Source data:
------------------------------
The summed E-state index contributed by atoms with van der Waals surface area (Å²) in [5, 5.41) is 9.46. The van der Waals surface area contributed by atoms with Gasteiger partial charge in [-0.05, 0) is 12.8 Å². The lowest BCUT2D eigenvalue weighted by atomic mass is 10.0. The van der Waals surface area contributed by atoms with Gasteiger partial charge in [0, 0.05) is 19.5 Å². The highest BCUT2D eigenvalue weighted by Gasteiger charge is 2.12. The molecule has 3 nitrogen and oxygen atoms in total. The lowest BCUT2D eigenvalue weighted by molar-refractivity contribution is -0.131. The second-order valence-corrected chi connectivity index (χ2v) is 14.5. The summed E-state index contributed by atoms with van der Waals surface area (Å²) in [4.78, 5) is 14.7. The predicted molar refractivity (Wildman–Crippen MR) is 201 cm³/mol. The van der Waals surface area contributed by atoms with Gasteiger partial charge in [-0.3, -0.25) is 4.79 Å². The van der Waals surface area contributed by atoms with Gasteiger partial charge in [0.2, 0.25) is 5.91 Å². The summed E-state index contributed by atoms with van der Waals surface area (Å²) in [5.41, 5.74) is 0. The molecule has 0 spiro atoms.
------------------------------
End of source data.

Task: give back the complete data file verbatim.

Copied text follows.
The summed E-state index contributed by atoms with van der Waals surface area (Å²) in [5, 5.41) is 9.46. The van der Waals surface area contributed by atoms with Gasteiger partial charge in [-0.05, 0) is 12.8 Å². The lowest BCUT2D eigenvalue weighted by atomic mass is 10.0. The van der Waals surface area contributed by atoms with Gasteiger partial charge in [0, 0.05) is 19.5 Å². The highest BCUT2D eigenvalue weighted by Gasteiger charge is 2.12. The molecule has 3 nitrogen and oxygen atoms in total. The lowest BCUT2D eigenvalue weighted by molar-refractivity contribution is -0.131. The second-order valence-corrected chi connectivity index (χ2v) is 14.5. The summed E-state index contributed by atoms with van der Waals surface area (Å²) in [4.78, 5) is 14.7. The predicted molar refractivity (Wildman–Crippen MR) is 201 cm³/mol. The van der Waals surface area contributed by atoms with Gasteiger partial charge in [-0.3, -0.25) is 4.79 Å². The van der Waals surface area contributed by atoms with Gasteiger partial charge in [0.2, 0.25) is 5.91 Å². The summed E-state index contributed by atoms with van der Waals surface area (Å²) in [5.41, 5.74) is 0. The molecule has 0 spiro atoms.